– I have no idea in general, but given our longstanding relationship since the communist regime in Bulgaria, it looks to be good. To some extent we have a common historical destiny – the Ottoman rule. For them it was 400 years and for us 500. Apparently Bulgarian wine has left a lasting impression, because I heard about it in several conversations. There are also links in terms of construction, agriculture, and education. Thousands of Syrian students have passed through Bulgarian schools. Many are now part of the various elites in the country – political, intellectual, engineering, etc.
– Did you meet with Bulgarians in Damascus?
– Yes, at least a dozen people who are ethic Bulgarians or are from mixed marriages. And separately with Syrians who have studied in Bulgaria over the years. Its full of engineers, doctors, and dental technicians who speak a wonderful Bulgarian. We have a seriously lobby there. That I can say for sure. I was able to meet with the interim running the Bulgarian mission in Damascus, and who works under difficult conditions, but I think he is doing his duties very well. There is a will for work after the end of the conflict. This time we have to participate in the postwar reconstruction of the country and not as it happened with Iraq, where they (the US) lied to us. The foundations must be laid now.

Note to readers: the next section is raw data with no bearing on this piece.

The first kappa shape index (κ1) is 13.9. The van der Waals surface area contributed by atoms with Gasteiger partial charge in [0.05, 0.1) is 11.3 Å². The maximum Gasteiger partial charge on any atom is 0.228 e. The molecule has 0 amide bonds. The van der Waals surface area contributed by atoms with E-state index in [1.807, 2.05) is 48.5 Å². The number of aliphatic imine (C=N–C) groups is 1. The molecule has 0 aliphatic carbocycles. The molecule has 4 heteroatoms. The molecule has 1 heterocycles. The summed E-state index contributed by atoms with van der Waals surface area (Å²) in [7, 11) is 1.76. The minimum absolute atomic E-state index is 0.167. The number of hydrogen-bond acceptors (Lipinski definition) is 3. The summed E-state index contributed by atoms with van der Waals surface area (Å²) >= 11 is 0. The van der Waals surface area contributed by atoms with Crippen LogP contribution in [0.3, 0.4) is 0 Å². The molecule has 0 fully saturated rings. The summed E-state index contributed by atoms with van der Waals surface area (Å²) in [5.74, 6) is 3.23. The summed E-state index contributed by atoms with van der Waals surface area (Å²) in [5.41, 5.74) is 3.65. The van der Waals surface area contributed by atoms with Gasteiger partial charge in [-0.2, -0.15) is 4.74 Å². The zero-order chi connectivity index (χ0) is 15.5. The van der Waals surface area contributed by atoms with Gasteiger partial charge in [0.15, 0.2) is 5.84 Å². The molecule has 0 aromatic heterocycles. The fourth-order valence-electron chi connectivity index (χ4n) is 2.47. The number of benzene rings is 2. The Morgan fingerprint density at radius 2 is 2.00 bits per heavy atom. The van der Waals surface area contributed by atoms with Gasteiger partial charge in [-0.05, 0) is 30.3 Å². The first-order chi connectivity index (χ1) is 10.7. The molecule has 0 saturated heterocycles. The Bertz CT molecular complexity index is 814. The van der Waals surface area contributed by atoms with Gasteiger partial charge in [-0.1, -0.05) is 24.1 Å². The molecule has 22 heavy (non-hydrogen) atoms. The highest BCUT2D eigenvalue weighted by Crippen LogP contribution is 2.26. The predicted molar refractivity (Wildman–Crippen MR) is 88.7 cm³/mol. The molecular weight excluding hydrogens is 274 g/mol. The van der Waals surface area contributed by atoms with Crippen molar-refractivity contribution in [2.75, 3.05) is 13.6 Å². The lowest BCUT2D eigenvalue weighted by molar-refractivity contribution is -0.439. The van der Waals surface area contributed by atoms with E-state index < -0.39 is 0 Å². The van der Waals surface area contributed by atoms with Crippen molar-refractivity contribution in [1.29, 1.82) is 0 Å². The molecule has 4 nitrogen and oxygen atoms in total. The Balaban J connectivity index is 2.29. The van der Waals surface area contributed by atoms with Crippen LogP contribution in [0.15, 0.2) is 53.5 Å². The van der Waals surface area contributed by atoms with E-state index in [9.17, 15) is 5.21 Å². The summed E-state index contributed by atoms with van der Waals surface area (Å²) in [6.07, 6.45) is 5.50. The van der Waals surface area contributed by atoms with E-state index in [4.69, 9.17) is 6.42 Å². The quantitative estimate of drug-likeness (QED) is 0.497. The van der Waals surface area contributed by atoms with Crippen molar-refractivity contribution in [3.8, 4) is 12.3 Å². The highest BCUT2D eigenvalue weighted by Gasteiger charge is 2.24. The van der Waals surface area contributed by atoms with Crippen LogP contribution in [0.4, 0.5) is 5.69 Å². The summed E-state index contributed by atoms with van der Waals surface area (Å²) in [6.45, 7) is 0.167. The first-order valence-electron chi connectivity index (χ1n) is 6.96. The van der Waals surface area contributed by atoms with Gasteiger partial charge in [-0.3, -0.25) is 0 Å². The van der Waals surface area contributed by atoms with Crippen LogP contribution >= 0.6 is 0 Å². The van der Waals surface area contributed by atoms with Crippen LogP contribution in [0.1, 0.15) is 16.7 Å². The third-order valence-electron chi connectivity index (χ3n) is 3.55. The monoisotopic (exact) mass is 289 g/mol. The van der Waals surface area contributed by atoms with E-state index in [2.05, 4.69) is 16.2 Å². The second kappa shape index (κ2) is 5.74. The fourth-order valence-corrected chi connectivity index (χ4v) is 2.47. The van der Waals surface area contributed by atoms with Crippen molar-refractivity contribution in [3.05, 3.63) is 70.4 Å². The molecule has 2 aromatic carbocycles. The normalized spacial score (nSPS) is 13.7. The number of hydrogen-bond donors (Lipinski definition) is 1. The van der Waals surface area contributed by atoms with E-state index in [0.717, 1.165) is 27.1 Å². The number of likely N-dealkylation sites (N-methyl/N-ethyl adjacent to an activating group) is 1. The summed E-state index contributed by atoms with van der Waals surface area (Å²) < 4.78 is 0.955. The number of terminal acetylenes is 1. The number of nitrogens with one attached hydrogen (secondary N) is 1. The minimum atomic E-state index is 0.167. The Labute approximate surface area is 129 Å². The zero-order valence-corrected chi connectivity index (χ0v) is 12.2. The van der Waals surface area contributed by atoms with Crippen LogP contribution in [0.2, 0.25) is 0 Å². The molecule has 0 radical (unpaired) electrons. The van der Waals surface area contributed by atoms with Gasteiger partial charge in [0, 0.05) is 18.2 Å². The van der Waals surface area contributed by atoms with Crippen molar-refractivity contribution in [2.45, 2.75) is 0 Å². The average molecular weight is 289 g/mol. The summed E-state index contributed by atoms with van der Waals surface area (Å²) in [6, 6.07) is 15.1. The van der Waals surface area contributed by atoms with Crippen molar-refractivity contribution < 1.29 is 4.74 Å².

– Ultimately, do you think the Syrian conflict will be solved? Is there hope for this long-suffering country?
– If God wills it. There is always hope, otherwise they would have raised the white flag long ago. With the change of the political situation in Europe there will be hopefully a change of the balance of power in the conflict. The sooner the war is over and there is a strong central government, the better for the region and hence Bulgaria. We need a second buffer after Turkey, between us and instability.
– On your return to Bulgaria you were at the airport in Istanbul exactly at the time of the attack. Fortunately you are unharmed! But what did you see there, what are your personal impressions?
– Ironically, in just one day I saw wartime Damascus and the European part of Turkey in a bloody attack. I watched from a distance. The Turkish authorities are working on a very high level. They took control of the situation minutes after the attacks. In a few hours everything was organized and peaceful, everything was cleared and returned to their usual way. Their experience shows. But the failure in security is also evident due to the number of dead and wounded.
– Thank you for this conversation.